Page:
Nico said he was in the wrong setting then over defended, Hamilton went for the gap was pushed in the grass day over. If I where in either car I would have done the same. They are racing for the win. Not driving to the grocery store.


double yep

Christy from Canada

Lewis would never have let Nico through if roles were reversed. This is a turning point for Nico I think. I agree with Niki’s viewpoint.



Mike Curran

I think Nico has to come off very strong over the next two races. If he does manage to out point the Hamster then he will be world champ. Nico has never been in a better position than right now so let’s see if he can capitalise on this to carry him to glory. Ham has put himself in a bad position and he is well aware of the consequence of taking out both cars again. His edge is gone now.


Racing incident. Rosberg was within his rights to move to the right and take the inside line away. I don’t think he realized how big the speed differential was at the time. Hamilton went for a gap that was almost certain to close. Just a bad set of circumstances. The only reason this is questionable is because Rosberg made the aggressive move. Hamilton has shown himself to be aggressive against Rosberg and we would expect Hamilton do something like that. I don’t think playing with the wheel is that big of a factor. Watch these guys race and you’ll see… Read more »

Wayne Rentoul

Nico’s confidence took a huge hit in Spa when they clashed last time, so it’s awesome to see him standing his ground this time! Go Nico!! Would Lewis have pulled that move on Seb, Dan, Kimi or anyone else but Nico? NO, I think not, so why does he think that Nico would be OK with it? I also don’t buy Lewis’ bunk that his first thoughts were for the “1300 Merc staff back in Brixworth and Brackley that he disappointed”. PLEASE!! He was so upset he had to throw his steering wheel out of the car in a tantrum…… Read more »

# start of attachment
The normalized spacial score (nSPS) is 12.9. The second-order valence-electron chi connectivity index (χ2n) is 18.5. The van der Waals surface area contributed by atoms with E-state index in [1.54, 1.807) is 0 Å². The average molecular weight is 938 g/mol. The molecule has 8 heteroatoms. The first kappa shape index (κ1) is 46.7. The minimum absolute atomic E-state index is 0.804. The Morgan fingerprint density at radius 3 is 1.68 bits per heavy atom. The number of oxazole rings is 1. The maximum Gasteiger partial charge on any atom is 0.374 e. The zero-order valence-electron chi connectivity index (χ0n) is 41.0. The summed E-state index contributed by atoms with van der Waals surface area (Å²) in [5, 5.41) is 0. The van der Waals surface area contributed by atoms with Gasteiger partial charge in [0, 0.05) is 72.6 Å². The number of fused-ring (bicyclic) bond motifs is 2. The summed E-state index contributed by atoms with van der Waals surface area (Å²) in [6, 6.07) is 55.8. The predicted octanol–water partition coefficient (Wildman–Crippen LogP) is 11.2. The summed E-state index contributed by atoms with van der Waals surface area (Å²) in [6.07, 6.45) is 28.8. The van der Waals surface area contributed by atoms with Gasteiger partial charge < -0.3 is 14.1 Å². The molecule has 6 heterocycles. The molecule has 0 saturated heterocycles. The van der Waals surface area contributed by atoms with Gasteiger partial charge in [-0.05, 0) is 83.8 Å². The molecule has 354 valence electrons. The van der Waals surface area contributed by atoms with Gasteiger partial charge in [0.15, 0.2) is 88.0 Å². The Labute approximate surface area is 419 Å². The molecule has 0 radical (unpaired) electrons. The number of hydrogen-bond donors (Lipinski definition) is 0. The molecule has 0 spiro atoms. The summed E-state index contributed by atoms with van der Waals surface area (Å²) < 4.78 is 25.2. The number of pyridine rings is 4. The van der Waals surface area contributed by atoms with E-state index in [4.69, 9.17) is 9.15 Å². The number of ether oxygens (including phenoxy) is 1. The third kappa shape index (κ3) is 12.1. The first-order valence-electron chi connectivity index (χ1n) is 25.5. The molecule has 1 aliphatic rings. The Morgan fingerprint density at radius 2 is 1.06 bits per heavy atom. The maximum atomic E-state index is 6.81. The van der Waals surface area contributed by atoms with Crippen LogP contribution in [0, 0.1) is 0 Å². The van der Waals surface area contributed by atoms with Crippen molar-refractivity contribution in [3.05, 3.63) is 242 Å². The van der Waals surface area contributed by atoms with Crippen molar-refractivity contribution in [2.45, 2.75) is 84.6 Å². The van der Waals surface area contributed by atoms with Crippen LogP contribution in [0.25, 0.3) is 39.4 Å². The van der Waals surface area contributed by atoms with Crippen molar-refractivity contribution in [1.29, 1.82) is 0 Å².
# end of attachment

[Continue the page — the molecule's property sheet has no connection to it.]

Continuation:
Racing incident. If the roles had been reversed and it was Hamilton in the lead he would have done the same thing. In fact I was really happy to see that Nico had the B**ls to try to stamp on Lewis and say uh uh big boy not this time. I am fast becoming a real fan of the new Nico. For those who are slamming Nico just remember the current aggressiveness he is showing is just what Hamilton has been praised for in the past. It goes two ways. The question I have is what the heck is happening… Read more »


How many times has hamilton taken nico out of the race before today vs the other way around? Thats why nico gets the calls for “Less stupid agression” and not lewis, who usually pulls it off cleanly-ish


But Nico didn’t take Hamilton out…. it was judged to be a racing incident


He stopped looking at the road and swerved violently in front of an oncoming car. When people do that with their phones on the freeway its pretty cut and dry, yea? “Racing incident” means “no punishment” not “Everyone is innocent”.


or driving when tired……….


A Racing incident as far as i’m concerned, over aggressive attacking vs. over aggressive defending.

On a personal note, I hope they do this many more times this year. With the Mercs out of the way we have a real race on our hands.

Andreas Möller

At first, I felt the blame was more on Rosberg, for so aggressively moving over to the inside (there’s no other point in being that far over, except for blocking/squeezing another driver out). But I could also see how Lewis could be blamed for being overly aggressive, so I didn’t see the need to punish one driver over the other. With the stewards coming out with a “racing incident” decision, I’m good with that. Martin Brundle called this the ”defining moment of the season”, in the sense that it might change Mercedes’ modus operandi. Both for this season (by controlling… Read more »

Graeme Fuller

I am with NC, I was rapt when Nico passed Lewis on the outside. I agree that as Nico was in front in was his to take. Lewis has closed gaps before on many drivers, Nico included. Also was it necessary for Lewis to pass that early?, he is a racer and yes should go for gaps, but that early in the race. I eagerly await the podcast to here PC’s view on that and the peace as a whole. Finally what t-shirts will be made up for the plucky teen now?